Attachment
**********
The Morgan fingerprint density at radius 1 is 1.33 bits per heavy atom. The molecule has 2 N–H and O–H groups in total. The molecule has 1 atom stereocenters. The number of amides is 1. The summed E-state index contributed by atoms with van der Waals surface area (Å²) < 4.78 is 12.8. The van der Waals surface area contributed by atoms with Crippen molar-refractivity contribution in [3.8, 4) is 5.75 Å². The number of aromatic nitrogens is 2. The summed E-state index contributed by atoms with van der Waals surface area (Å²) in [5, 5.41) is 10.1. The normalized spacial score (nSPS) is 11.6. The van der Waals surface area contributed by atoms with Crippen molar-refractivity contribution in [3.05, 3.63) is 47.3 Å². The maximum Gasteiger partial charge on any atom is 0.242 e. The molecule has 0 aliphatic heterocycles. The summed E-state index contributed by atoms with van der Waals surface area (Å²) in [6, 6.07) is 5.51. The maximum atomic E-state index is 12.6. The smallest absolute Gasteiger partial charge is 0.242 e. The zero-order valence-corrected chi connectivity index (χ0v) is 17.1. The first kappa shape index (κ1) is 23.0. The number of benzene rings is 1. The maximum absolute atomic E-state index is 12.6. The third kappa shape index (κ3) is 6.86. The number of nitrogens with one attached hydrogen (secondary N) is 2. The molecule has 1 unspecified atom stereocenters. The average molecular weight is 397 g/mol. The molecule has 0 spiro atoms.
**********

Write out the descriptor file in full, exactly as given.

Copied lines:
The Morgan fingerprint density at radius 1 is 1.33 bits per heavy atom. The molecule has 2 N–H and O–H groups in total. The molecule has 1 atom stereocenters. The number of amides is 1. The summed E-state index contributed by atoms with van der Waals surface area (Å²) < 4.78 is 12.8. The van der Waals surface area contributed by atoms with Crippen molar-refractivity contribution in [3.8, 4) is 5.75 Å². The number of aromatic nitrogens is 2. The summed E-state index contributed by atoms with van der Waals surface area (Å²) in [5, 5.41) is 10.1. The normalized spacial score (nSPS) is 11.6. The van der Waals surface area contributed by atoms with Crippen molar-refractivity contribution in [3.05, 3.63) is 47.3 Å². The maximum Gasteiger partial charge on any atom is 0.242 e. The molecule has 0 aliphatic heterocycles. The summed E-state index contributed by atoms with van der Waals surface area (Å²) in [6, 6.07) is 5.51. The maximum atomic E-state index is 12.6. The smallest absolute Gasteiger partial charge is 0.242 e. The zero-order valence-corrected chi connectivity index (χ0v) is 17.1. The first kappa shape index (κ1) is 23.0. The number of benzene rings is 1. The maximum absolute atomic E-state index is 12.6. The third kappa shape index (κ3) is 6.86. The number of nitrogens with one attached hydrogen (secondary N) is 2. The molecule has 1 unspecified atom stereocenters. The average molecular weight is 397 g/mol. The molecule has 0 spiro atoms.